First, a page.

Impatient over the delay in passing a bill that promises reservations for Dalits and tribals in job promotions, the BSP Wednesday stalled both houses of parliament, directly attacking Rajya Sabha Chairman M. Hamid Ansari.
Bahujan Samaj Party (BSP) chief Mayawati, apparently, tried to hit two birds with one stone by telling Ansari that running the house was his responsibility, and putting pressure on the government by asking her party members not to let the Lok Sabha run.
A day after Ansari suggested scrapping or shifting the question hour as members were regularly disrupting the proceedings, Mayawati stunned the Rajya Sabha by blaming the chairman for non-functioning of the upper house.
"I am not ready to listen to anything...," Mayawati said, interrupting the question hour.
"...The house does not run after 12. You are the chairman of the house. It is your responsibility that the house is in order," she said.
Certain comments which launched a direct assault at the chair were however expunged later.
Ansari said he was "upset" by the comments and it would be difficult for him to work in such conditions.
"I am upset, it will be difficult to work in such a situation," he said told some members, according to an MP present in a meeting soon after the house was adjourned.
Parliamentary Affairs Minister Kamal Nath, Rajya Sabha Leader of Opposition Arun Jaitley of the Bharatiya Janata Party (BJP), and several key leaders were present at the meeting.
According to highly-placed sources, Prime Minister Manmohan Singh called up Ansari after the incident and expressed his concern over the development.
Mayawati, however, defended her remarks and accused the government of not being serious about passing the promotion quota bill.
She said both the government and "BJP and company" had assured that the quota bill would be taken up after the house debated foreign direct investment (FDI) in multi-brand retail.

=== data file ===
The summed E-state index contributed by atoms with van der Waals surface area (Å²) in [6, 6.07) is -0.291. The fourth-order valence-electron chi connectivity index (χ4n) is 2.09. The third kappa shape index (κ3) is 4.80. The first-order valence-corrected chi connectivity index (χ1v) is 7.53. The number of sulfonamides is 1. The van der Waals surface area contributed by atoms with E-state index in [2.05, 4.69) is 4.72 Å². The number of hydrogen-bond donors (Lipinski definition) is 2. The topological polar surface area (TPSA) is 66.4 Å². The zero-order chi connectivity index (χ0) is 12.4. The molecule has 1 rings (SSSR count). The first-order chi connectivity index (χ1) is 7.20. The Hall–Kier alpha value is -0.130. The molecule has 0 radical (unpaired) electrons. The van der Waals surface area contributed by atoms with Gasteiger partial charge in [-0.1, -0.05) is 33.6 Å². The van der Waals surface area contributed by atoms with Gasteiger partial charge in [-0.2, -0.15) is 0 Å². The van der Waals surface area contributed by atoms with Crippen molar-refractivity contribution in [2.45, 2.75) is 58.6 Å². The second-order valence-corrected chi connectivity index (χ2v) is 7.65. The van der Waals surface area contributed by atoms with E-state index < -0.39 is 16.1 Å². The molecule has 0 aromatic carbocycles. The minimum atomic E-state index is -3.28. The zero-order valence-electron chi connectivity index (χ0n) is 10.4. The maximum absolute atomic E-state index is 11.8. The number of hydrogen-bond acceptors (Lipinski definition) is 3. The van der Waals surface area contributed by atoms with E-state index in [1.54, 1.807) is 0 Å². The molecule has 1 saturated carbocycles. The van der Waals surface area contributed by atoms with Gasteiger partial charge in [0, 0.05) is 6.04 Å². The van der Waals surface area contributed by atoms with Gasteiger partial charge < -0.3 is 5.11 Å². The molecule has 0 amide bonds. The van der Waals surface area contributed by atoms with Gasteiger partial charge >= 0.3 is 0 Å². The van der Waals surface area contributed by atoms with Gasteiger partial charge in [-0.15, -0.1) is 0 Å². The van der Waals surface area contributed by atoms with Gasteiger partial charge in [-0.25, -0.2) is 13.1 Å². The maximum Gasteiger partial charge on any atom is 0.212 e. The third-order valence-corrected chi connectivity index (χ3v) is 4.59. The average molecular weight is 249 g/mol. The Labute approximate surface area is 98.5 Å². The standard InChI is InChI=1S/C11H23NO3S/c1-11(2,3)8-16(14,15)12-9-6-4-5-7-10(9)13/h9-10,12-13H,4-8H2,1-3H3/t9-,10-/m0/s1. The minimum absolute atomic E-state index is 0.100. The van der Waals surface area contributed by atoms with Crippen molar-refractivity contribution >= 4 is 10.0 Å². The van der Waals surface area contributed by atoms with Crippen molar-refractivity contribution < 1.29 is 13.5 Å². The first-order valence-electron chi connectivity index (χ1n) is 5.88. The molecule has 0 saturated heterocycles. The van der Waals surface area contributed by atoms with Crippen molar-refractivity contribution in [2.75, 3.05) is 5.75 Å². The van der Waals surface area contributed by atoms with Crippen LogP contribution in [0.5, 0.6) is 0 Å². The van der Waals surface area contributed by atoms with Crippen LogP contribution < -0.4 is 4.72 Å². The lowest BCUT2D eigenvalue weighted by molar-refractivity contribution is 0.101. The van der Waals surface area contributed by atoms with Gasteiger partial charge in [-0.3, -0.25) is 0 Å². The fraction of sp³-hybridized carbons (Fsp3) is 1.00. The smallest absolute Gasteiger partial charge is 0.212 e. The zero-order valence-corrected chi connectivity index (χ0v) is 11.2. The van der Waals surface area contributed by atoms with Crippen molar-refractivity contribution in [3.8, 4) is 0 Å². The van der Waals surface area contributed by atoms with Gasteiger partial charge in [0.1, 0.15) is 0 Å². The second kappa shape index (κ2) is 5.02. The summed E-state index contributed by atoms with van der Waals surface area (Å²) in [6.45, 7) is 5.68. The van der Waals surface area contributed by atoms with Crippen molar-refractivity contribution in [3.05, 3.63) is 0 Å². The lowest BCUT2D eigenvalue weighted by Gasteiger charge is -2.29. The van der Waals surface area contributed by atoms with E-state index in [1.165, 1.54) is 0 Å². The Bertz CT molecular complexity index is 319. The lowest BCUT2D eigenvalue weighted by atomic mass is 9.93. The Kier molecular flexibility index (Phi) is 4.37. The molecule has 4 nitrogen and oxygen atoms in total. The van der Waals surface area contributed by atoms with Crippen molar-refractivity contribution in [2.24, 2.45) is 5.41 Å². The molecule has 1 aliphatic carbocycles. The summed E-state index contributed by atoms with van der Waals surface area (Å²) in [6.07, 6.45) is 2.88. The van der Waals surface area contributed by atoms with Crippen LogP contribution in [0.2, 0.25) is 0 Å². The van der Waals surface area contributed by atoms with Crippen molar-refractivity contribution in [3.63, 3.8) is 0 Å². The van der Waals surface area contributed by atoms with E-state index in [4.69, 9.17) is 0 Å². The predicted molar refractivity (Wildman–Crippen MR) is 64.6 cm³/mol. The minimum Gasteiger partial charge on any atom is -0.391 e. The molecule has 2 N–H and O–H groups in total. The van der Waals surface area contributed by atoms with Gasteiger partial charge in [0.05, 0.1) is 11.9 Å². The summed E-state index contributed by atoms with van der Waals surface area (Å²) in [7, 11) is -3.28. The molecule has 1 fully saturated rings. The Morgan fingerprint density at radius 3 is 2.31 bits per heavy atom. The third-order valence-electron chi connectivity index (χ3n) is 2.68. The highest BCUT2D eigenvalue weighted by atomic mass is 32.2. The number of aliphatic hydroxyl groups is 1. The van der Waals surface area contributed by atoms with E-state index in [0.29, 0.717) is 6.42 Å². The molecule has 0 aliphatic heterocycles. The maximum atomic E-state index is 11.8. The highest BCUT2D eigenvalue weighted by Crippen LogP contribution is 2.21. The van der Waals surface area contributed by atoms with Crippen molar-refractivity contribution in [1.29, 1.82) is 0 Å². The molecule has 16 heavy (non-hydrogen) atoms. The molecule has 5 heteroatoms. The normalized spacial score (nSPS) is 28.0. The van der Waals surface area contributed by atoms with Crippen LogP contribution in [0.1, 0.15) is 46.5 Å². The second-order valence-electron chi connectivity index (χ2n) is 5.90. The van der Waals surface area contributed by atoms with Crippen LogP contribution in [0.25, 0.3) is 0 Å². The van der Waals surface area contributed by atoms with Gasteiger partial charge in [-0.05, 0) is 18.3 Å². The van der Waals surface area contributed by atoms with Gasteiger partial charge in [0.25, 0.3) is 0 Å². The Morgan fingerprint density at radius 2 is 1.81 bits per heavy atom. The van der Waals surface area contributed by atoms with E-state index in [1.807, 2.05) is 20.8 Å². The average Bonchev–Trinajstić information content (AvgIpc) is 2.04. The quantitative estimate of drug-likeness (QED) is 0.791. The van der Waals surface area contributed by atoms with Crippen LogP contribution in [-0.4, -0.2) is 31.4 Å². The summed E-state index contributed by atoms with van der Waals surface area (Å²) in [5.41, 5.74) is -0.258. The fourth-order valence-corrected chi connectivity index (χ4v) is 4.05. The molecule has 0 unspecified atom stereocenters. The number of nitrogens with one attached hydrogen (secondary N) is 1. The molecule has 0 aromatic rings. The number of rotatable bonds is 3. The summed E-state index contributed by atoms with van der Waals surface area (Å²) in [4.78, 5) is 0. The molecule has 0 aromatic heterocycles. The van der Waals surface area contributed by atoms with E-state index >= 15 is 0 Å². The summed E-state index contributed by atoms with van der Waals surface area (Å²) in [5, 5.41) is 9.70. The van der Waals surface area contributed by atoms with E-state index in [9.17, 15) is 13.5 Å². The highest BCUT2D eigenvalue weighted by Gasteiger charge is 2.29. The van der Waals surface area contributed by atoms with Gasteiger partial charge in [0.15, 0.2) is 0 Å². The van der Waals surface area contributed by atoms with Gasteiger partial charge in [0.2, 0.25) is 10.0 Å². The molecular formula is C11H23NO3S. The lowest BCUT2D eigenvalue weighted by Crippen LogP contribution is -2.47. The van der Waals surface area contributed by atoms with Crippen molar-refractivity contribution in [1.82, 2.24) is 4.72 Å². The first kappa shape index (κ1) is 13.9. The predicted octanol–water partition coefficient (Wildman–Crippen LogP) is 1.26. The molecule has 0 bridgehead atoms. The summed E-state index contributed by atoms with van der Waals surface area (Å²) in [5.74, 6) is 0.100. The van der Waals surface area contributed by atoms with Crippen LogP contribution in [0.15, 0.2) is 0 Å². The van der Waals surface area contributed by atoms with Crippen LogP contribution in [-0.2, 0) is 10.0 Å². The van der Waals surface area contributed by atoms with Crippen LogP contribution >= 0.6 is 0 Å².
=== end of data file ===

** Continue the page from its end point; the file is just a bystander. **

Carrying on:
By convention, members do not cast personal aspersions on the chair.
The chairman presides over the question hour while zero hour and subsequent proceedings are generally conducted by the deputy chairman.
A cabinet minister, who did not wish to be named, called Mayawati's outburst "pressure tactics".
"She is using pressure tactics by disrupting the Lok Sabha over coal blocks issue so the government pushes the jobs quota bill," the minister told IANS.
Both the Congress and the BJP, meanwhile, made calculated comments terming Mayawati's remark on Ansari "unfortunate".
"It is unfortunate (Mayawati made the remarks)...the chairman made certain observations Tuesday, we should watch our conduct," Congress spokesperson and Rajya Sabha member Renuka Chowdhury told reporters.
BJP spokesperson Syed Shahnawaz Hussain said: "It is unfortunate. The government is responsible for the situation, it is because of their behaviour they (BSP) are behaving like this."
The upper house has witnessed repeated disruptions over the past week over the constitution amendment bill on promotion quotas.
While the BSP is pressing the government to pass the quota bill so that Mayawati can showcase it as a victory to her voters in Uttar Pradesh, the ruling Samajwadi Party (SP) in the state is dead opposed to the legislation to keep its other backward classes vote bank intact.
The Congress is in a bind as both the SP and the BSP helped the United Progressive Alliance win in parliament the crucial vote on allowing 51 percent FDI in multi-brand retail last week.
Congress managers have been trying hard to end the logjam over the jobs promotion quota bill but have achieved little success so far.
An all-party meeting called by Ansari failed to find a solution.
Government sources said they were still hopeful of working out a compromise formula but agreed that the SP was proving to be a tough customer.
The Congress tried to hit the middle ground by saying the bill was an emotive issue for both the SP and the BSP but said it was different from FDI in retail.
"It is an emotive issue in a large state like Uttar Pradesh but it is different from the FDI issue," said Chowdhury.
The Congress also said it could not force its views on any other party (read the SP).
"It is not for us to spell out our stand and force it down on any other party," she said.
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